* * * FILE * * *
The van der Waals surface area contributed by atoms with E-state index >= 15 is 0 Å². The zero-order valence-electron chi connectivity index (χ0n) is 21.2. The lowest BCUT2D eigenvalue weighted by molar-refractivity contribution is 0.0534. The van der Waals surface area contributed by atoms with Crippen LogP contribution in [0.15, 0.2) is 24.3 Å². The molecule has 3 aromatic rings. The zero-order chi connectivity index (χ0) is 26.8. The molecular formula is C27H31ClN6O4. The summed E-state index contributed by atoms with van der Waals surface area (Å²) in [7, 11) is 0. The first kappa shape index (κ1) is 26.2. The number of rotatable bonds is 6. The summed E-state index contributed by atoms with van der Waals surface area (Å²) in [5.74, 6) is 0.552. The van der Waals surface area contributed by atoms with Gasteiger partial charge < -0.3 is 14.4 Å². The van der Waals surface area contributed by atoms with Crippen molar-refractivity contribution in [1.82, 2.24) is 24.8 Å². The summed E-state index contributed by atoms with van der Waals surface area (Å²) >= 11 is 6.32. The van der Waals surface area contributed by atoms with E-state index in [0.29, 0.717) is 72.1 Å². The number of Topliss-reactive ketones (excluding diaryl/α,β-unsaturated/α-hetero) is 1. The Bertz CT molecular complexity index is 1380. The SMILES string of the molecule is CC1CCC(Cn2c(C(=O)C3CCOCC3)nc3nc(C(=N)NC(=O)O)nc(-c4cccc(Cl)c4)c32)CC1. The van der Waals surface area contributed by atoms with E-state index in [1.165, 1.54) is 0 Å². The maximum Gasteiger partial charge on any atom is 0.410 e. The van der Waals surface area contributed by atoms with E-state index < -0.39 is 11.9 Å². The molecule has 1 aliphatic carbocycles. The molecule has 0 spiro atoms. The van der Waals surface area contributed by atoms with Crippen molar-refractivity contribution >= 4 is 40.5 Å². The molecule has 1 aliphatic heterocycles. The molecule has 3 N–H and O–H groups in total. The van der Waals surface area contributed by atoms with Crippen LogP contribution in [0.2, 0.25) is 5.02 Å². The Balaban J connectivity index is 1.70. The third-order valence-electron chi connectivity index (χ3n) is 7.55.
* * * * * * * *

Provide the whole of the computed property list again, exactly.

The van der Waals surface area contributed by atoms with E-state index >= 15 is 0 Å². The zero-order valence-electron chi connectivity index (χ0n) is 21.2. The lowest BCUT2D eigenvalue weighted by molar-refractivity contribution is 0.0534. The van der Waals surface area contributed by atoms with Crippen LogP contribution in [0.15, 0.2) is 24.3 Å². The molecule has 3 aromatic rings. The zero-order chi connectivity index (χ0) is 26.8. The molecular formula is C27H31ClN6O4. The summed E-state index contributed by atoms with van der Waals surface area (Å²) in [7, 11) is 0. The first kappa shape index (κ1) is 26.2. The number of rotatable bonds is 6. The summed E-state index contributed by atoms with van der Waals surface area (Å²) in [5.74, 6) is 0.552. The van der Waals surface area contributed by atoms with Gasteiger partial charge < -0.3 is 14.4 Å². The van der Waals surface area contributed by atoms with Crippen molar-refractivity contribution in [1.82, 2.24) is 24.8 Å². The summed E-state index contributed by atoms with van der Waals surface area (Å²) >= 11 is 6.32. The van der Waals surface area contributed by atoms with E-state index in [0.29, 0.717) is 72.1 Å². The number of Topliss-reactive ketones (excluding diaryl/α,β-unsaturated/α-hetero) is 1. The Bertz CT molecular complexity index is 1380. The SMILES string of the molecule is CC1CCC(Cn2c(C(=O)C3CCOCC3)nc3nc(C(=N)NC(=O)O)nc(-c4cccc(Cl)c4)c32)CC1. The van der Waals surface area contributed by atoms with E-state index in [1.165, 1.54) is 0 Å². The maximum Gasteiger partial charge on any atom is 0.410 e. The van der Waals surface area contributed by atoms with E-state index < -0.39 is 11.9 Å². The molecule has 1 aliphatic carbocycles. The molecule has 0 spiro atoms. The van der Waals surface area contributed by atoms with Crippen molar-refractivity contribution >= 4 is 40.5 Å². The molecule has 1 aliphatic heterocycles. The molecule has 3 N–H and O–H groups in total. The van der Waals surface area contributed by atoms with Crippen LogP contribution in [0.2, 0.25) is 5.02 Å². The Balaban J connectivity index is 1.70. The third-order valence-electron chi connectivity index (χ3n) is 7.55.